Offensive vs. defensive finance
Fundamentally, some people approach finance on the offensive, while others are on the defensive. People on the offensive are driven by acquiring more, or advancing their careers and social standing. People on the defensive care more about keeping what they already have than acquiring more. Both an offensive and a defensive mentality towards finance can come from a fear of loss — but what you fear losing determines whether your approach is offensive or defensive.
What do you fear losing?
These common fears of loss may determine how you approach your finances:
- Time. People who frequently say “life’s too short” are likely to be more defensive than offensive financially. Rather than being driven by career advancement or amassing wealth, these people’s priorities are to save time for themselves, and they won’t hesitate to spend money on a vacation or other experience that they feel will enhance their appreciation of life.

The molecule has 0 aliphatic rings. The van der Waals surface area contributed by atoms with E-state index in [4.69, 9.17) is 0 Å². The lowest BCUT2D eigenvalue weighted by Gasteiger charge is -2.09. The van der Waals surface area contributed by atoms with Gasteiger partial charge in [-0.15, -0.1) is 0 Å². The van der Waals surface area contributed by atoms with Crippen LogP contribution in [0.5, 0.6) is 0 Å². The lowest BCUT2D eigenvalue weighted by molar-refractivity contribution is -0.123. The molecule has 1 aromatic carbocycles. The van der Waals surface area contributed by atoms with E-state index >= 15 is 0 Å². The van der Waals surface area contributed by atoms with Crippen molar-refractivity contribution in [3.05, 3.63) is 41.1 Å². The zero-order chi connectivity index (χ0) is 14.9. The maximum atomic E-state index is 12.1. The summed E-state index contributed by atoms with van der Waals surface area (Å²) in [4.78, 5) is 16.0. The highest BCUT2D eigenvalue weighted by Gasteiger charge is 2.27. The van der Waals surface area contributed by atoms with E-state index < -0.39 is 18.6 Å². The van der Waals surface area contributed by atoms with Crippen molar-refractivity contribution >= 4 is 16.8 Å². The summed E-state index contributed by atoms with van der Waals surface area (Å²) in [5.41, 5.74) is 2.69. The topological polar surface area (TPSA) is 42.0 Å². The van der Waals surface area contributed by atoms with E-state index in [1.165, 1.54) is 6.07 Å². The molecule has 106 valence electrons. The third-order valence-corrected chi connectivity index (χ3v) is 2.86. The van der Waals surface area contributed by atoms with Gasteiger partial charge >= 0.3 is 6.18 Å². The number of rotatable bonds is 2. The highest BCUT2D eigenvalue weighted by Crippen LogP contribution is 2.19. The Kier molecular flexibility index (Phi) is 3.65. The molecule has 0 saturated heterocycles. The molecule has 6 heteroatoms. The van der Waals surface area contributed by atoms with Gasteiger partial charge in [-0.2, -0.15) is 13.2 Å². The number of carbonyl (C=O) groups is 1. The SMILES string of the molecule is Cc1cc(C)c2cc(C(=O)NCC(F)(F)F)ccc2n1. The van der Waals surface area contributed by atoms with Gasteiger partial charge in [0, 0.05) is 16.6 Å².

- Money. These are people who are concerned about career setbacks, financial losses, rising prices, or anything else that might cause them to run out of money. Often, these are people who have had to claw their way up from a difficult financial situation and never want to have to do it again, making them very defensive financially.
- New things. It is easy to see this simply as greed, but if you look closely, acquisitive people are driven by a fear of loss in a way — they would miss the constant thrill of having new things, so they are always on the offensive financially, looking to make and spend more money.